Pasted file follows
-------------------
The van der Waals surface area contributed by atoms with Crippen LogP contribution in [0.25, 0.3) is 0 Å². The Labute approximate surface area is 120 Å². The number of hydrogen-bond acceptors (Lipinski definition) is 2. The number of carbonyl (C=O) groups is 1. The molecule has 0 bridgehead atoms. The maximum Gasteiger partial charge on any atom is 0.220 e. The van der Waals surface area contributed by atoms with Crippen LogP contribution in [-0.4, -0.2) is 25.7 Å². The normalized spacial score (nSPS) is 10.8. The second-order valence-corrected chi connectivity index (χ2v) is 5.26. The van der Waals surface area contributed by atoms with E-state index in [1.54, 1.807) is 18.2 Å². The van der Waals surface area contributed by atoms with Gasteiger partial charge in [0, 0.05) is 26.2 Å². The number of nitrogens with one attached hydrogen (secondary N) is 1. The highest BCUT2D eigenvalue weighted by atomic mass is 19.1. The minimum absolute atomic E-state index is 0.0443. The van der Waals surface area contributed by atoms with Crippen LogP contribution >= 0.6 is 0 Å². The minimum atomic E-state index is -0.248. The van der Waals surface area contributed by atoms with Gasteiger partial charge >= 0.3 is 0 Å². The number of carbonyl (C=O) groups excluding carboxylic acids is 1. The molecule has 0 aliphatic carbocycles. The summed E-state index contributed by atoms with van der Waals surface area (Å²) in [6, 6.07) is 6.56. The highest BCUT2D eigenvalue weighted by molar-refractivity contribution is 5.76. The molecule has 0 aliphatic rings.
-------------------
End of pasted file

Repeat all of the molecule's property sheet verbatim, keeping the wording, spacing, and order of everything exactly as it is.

The van der Waals surface area contributed by atoms with Crippen LogP contribution in [0.25, 0.3) is 0 Å². The Labute approximate surface area is 120 Å². The number of hydrogen-bond acceptors (Lipinski definition) is 2. The number of carbonyl (C=O) groups is 1. The molecule has 0 bridgehead atoms. The maximum Gasteiger partial charge on any atom is 0.220 e. The van der Waals surface area contributed by atoms with Crippen LogP contribution in [-0.4, -0.2) is 25.7 Å². The normalized spacial score (nSPS) is 10.8. The second-order valence-corrected chi connectivity index (χ2v) is 5.26. The van der Waals surface area contributed by atoms with E-state index in [1.54, 1.807) is 18.2 Å². The van der Waals surface area contributed by atoms with Gasteiger partial charge in [0, 0.05) is 26.2 Å². The number of nitrogens with one attached hydrogen (secondary N) is 1. The highest BCUT2D eigenvalue weighted by atomic mass is 19.1. The minimum absolute atomic E-state index is 0.0443. The van der Waals surface area contributed by atoms with Crippen LogP contribution >= 0.6 is 0 Å². The minimum atomic E-state index is -0.248. The van der Waals surface area contributed by atoms with Gasteiger partial charge >= 0.3 is 0 Å². The number of carbonyl (C=O) groups excluding carboxylic acids is 1. The molecule has 0 aliphatic carbocycles. The summed E-state index contributed by atoms with van der Waals surface area (Å²) in [6, 6.07) is 6.56. The highest BCUT2D eigenvalue weighted by molar-refractivity contribution is 5.76. The molecule has 0 aliphatic rings.